I’ve always had some strange difficulties understanding the Jedi Code – this weird mantra that we actually never hear uttered in the movies, but somehow most average fans know about it. Well, maybe that’s not true, but I know I ran into it when I was in middle school so it’s been around for over 10 years. I’ve been trying to research where it first came about, and Wookiepedia is saying Dark Apprentice by Kevin J. Anderson and also the video game Knights of the Old Republic. If anyone can figure out where this first came about, please let me know. [see update at end of blog post]
My main problem with this code is that it seems to set them up for failure and if we suppose this Code was in place during the Prequels, it definitely put too many limitations on the Jedi as a body.
Here is the entirety of the code as I learned it in middle school, and the one Jedi Code that most people know about (you’ll find a Jedi Code on Wookiepedia that was supposedly established 32 BBY but I’m not acknowledging it):
There is no emotion; there is peace.
Many have argued that the Jedi set this up not to be taken as the Jedi are robots and completely lacking of emotion, but rather that they should not experience strong emotions because strong emotion inhibits rational thinking. But this code implies that the lack of strong emotion will bring you peace and I think that’s ridiculous. As you notice in the movies and even The Clone Wars, we see some Jedi struggle to gain this peace that they think they should have. The only Jedi that mastered it pretty well was Yoda, and he had almost 900 years to reach that level of clear, rational thinking in all situations. Then again, if he had listened to stronger emotions, or his gut feeling, would he have realized that there was something fishy going on with Palpatine? And that Palpatine’s constant meetings with Anakin were actually a strategic move he was making to gain control of the galaxy? The only way to gain peace is to have that contrasting strong emotion because then you know what real peace feels like.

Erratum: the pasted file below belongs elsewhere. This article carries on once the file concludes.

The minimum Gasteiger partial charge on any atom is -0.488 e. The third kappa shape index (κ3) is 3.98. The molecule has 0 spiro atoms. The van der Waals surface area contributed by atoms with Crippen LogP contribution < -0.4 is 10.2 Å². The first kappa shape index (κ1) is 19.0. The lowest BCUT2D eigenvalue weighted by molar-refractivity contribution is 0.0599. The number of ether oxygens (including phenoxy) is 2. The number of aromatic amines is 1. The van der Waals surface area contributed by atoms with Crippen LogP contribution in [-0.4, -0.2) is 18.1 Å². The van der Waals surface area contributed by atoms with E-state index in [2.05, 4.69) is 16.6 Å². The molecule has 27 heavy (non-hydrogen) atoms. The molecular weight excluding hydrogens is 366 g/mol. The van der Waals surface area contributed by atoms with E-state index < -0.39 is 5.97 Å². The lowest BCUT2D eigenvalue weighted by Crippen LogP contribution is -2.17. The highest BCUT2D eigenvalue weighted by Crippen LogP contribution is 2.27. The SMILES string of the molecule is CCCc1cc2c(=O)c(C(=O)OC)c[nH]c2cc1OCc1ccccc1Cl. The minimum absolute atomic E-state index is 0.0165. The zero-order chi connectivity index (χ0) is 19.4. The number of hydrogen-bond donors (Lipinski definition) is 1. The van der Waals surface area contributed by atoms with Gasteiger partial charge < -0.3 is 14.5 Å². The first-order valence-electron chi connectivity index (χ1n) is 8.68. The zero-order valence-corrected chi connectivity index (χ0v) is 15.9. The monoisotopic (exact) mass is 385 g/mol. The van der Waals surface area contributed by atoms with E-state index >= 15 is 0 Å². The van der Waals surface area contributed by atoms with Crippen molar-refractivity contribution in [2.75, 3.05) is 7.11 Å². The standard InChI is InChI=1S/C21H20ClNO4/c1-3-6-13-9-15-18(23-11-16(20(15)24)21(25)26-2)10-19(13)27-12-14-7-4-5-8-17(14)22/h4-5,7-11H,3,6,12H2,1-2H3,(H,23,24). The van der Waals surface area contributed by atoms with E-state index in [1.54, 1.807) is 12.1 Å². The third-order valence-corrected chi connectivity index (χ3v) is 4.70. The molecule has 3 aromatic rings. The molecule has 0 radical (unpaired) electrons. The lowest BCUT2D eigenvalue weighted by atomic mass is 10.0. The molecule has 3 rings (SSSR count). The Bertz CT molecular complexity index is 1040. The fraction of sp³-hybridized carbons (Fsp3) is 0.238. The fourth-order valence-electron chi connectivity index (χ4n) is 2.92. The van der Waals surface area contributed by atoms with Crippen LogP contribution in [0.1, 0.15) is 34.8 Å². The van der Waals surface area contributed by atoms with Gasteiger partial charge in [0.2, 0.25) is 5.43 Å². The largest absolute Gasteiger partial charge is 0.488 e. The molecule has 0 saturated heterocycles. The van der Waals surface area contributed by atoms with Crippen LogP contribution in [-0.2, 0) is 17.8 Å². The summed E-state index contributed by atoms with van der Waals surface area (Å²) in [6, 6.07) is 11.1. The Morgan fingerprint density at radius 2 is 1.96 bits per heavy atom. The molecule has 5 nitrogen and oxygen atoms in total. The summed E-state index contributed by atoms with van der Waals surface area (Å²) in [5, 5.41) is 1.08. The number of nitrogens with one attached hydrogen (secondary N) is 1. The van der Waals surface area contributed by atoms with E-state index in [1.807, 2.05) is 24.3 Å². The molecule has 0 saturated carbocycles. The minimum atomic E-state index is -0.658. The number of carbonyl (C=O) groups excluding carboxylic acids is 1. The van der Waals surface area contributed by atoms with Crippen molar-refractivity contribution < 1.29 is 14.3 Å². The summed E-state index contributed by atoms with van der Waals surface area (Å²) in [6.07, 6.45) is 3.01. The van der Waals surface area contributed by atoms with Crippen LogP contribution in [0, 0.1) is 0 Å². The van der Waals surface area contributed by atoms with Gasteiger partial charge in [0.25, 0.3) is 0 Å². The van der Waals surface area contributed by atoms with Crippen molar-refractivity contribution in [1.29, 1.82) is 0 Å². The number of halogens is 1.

I have always thought that Qui-Gon Jinn has been the “perfect” Jedi. I say this because though he is flawed by Jedi standards, he follows that gut feeling that he has to do what he must, regardless of if the Council agrees. He consistently defies the Council by following his stronger emotions and in turn, through his actions, we get Luke. Without Qui-Gon picking up Anakin from the desolate rock of Tatooine and insisting he be trained as a Jedi, we would not have the arching story of Anakin’s demise and in turn his redemption through his son.